Does creative still matter?

To answer that, let’s first define what we mean by “creative.”

As someone who runs a small creative agency, I’m constantly immersed in business development, or what some prefer to call “sales”. Recently, an eye-opening survey by RSW/US highlighted that dissatisfaction with creative work ranks among the top reasons clients seek new agencies—a trend that’s persisted for years.

I find this fact both perplexing and encouraging. 

It’s perplexing because, for years, advertising and marketing have been seen more as data-driven industries than creative ones. Successful marketers know they are in the data business. Yet, it’s encouraging because it shows that creativity still matters—a hopeful sign for a creative agency like mine.

It’s a broad term, and has only been used as a noun for a relatively short time. “I don’t like the creative” is not really helpful feedback from a client. It implies that creative is something you can sprinkle on top of any communication like fairy dust. Creative isn’t merely an add-on; it’s long been the lifeblood of effective communication. But to have a meaningful discussion about creative, we need to dissect it into its components.

Communicating via words and pictures.

Communication is basically made up of two things: Words and visuals. When we’re evaluating advertising and we have a negative response, we need to ask if it’s the words or the pictures that are putting us off.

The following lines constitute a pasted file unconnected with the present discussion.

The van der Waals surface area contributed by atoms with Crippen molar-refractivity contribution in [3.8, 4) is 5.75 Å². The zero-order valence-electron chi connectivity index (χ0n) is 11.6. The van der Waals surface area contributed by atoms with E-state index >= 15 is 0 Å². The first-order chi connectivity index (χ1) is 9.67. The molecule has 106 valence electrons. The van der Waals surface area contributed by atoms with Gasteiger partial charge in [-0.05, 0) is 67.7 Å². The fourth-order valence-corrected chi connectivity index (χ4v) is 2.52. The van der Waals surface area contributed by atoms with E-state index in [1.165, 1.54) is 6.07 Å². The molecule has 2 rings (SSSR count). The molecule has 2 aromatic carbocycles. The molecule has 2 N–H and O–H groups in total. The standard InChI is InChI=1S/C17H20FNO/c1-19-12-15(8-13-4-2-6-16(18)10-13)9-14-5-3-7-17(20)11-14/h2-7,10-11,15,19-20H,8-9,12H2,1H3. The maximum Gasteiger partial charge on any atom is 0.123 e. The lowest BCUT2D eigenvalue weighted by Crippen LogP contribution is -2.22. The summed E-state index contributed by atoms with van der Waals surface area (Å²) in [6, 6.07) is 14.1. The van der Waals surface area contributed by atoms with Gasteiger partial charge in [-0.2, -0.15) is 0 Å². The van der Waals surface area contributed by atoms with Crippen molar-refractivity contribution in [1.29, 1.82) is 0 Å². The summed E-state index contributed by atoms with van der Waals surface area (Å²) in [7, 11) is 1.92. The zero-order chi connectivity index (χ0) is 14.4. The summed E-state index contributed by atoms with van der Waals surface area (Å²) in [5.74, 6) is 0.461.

Evaluating the words comes down to two questions.

  1. Is it the right message? Unclear messages often stem from not defining them clearly or having too many. Identify the primary message; everything can’t be equally important.
  2. Is it the right voice? Does your brand have a defined voice and tone, or does it happen by accident? Picture your brand as a person: Are they a comedian or a doctor delivering test results? Vastly different voices. And whoever you are, your brand voice needs to be consistent.

Evaluating the visual approach has more moving parts.

Relying on your Brand Guidelines can resolve most questions about visuals. But without that comprehensive tool in place, every creative review is a beauty contest without rules. 

Your visual messaging must align with guidelines around logos, typography, imagery and colors, because all are important parts of the creative product. Without guidelines in place, any one of those aspects can derail the evaluation process.

A strategic look at creative.

The words and pictures assessment is a solid way to guide a conversation when evaluating creative executions. But sometimes the issues are more strategic than creative. 

Creative isn’t just subjective artistic expression; it’s a purposeful blend of carefully crafted elements. It’s strategic insight, on-brand messaging, visual identity, and unique ideas––all oriented towards achieving a defined objective. 

Creativity enables campaigns to move beyond just reaching audiences to truly resonating with them. But if the strategy driving the process is flawed, even a brilliant creative execution will fall flat. That’s why research always guides our branding process.

Creative is much more than a noun. 

It’s not the icing on the cake, it’s the cake itself––the embodiment of your brand’s core message and identity. In a world increasingly driven by data, the power of advertising creativity still matters. It’s the fuel that sparks connections, enables innovation, and drives results. And if your brand messaging isn’t working, maybe it’s time to work with an agency that gets it right. Just a thought.